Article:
I'm back from a really intense visit to Australia. Some would call the trip home a “long flight”. But not me. I had the Sydney Morning Herald to read, which the day before had featured this piece on 100 government employees fired by their agency, Centrelink (hundreds of others were demoted). It seems – you guessed it – they had been snooping on (and even changing) hundreds of personal records.
So I was fascinated when I came across this piece during my flight. It quotes the head of the Australian government's Smartcard Privacy Taskforce, Professor Allan Fels:
Serious concerns have been raised about the federal government's planned Smartcard after more than 100 Centrelink staff lost their jobs for inappropriately accessing client records.
Labor has called for the privacy commissioner to investigate the breaches, in which 600 Centrelink staff browsed the welfare records of friends, family, neighbours and ex-lovers without authorisation.
And the man heading a privacy taskforce looking into the proposed Smartcard says he is deeply concerned by the breaches.
A total of 19 staff were sacked and 92 resigned after 790 cases of inappropriate access were uncovered.
In the most serious cases, staff members changed client details without authorisation as they spied on sensitive information.
Smartcard Privacy Taskforce head Allan Fels said the breaches highlighted why data on the proposed new card should be kept to a minimum.
The Smartcard will link welfare and other personal details of at least 17 million Australians.
“The Centrelink revelations are deeply disturbing,” Prof Fels told ABC radio.
“I take some comfort from the fact that the government has caught them and punished them but there is still a huge weight now on the government to provide full proper legal and technical protection of privacy with the access card.”
Prime Minister John Howard said Centrelink had dealt appropriately with employees who abused their positions of trust.
But opposition human services spokesman Kelvin Thomson said Privacy Commissioner Karen Curtis had to investigate.
Mr Thomson said the news came on top of revelations in June that the Child Support Agency had 405 privacy breaches in nine months – two of which required mothers and their children to be relocated at taxpayers’ expense.
He said the breaches raised serious concerns about the Smartcard.
“The government cannot expect Australians to accept the Smartcard proposal until it satisfies them that it has resolved their legitimate privacy concerns,” he said.
Centrelink spokesman Hank Jongen said five cases had been referred to the Australian Federal Police for investigation, while more than 300 staff faced salary deductions or fines, another 46 were reprimanded, and the remainder were demoted or warned.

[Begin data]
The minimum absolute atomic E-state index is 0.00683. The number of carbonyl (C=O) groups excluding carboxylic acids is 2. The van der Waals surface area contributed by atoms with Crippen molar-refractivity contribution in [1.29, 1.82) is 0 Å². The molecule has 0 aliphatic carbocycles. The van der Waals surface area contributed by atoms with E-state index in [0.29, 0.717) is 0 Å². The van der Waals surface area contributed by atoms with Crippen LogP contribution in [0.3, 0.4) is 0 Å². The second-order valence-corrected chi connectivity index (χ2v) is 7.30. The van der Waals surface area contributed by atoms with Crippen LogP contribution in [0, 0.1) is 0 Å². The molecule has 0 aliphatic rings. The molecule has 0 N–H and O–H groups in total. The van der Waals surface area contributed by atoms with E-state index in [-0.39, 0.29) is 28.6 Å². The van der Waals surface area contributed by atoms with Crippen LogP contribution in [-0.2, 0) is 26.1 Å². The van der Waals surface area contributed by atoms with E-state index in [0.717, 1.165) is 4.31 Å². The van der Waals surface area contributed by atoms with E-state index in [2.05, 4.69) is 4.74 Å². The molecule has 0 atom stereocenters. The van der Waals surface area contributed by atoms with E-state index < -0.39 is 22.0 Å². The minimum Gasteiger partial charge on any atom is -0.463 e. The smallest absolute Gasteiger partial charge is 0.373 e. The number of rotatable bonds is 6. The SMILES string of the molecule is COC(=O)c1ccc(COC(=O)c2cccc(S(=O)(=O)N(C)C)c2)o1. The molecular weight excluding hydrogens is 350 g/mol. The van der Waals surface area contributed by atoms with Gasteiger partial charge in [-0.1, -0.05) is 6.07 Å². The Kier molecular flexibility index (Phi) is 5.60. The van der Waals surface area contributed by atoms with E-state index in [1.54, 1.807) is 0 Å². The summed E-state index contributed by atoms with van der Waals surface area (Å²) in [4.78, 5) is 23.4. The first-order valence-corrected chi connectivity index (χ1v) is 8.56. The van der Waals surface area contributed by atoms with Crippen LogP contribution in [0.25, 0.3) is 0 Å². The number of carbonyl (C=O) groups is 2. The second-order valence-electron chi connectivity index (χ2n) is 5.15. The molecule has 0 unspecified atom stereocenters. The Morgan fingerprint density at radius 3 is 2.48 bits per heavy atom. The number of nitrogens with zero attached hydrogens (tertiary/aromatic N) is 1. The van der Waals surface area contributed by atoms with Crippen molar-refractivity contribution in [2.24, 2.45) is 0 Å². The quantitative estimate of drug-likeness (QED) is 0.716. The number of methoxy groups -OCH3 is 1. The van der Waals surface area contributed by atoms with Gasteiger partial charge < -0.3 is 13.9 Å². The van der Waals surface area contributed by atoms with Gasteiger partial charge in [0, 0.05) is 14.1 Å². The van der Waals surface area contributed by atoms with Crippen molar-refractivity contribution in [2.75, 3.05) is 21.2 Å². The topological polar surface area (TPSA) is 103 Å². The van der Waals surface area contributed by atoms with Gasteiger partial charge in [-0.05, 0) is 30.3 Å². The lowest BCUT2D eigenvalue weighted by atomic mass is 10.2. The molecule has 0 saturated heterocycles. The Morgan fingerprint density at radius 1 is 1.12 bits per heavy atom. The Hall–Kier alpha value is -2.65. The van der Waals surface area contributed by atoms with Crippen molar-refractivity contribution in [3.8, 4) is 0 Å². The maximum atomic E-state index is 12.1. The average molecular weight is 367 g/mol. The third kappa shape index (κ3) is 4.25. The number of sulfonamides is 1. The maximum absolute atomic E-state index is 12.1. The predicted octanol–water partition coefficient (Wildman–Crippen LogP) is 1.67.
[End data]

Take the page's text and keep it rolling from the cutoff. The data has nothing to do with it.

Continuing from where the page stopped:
The staff were caught using sophisticated “spyware” software monitoring access to client records.
Mr Jongen described the dragnet as a “mopping up exercise”, saying the number of staff involved was small considering Centrelink handled 80 million transactions every week for more than six million customers.
“So you've got to keep these incidents in context,” Mr Jongen told ABC radio.
“The overwhelming majority of our staff have not been involved in these activities.
“Often these activities have simply involved one of our staff, for example, surfing the details of family and friends or taking a peek at their neighbour's records.
“The number of serious offences that have occurred is only a small proportion of the total number.”
Community and Public Sector Union deputy national president Lisa Newman said the job losses were regrettable but the union had long warned Centrelink members about the dangers of inappropriate data access.
Opposition Leader Kim Beazley said the breaches demonstrated the government's administrative incompetence.
Mr. Jongen sounds like a lot of spokesmen, doesn't he? Do spokesmen all train as junior camp councillors? He doesn't see “taking a peek at a neighbour's records” as being “a serious offense”? Luckily we have Mr. Fels standing by to provide adult supervision.
The interesting thing about this story is that on one hand, you have the prospect of a card. On the other, you have the current problems of centralized data storage.
Note that the reason employees could inappropriately access sensitive information was because it was sitting in databases they could get to – not because it was present on a card in someone's wallet.
Centralized databases worry me way more than any other aspect of this technology.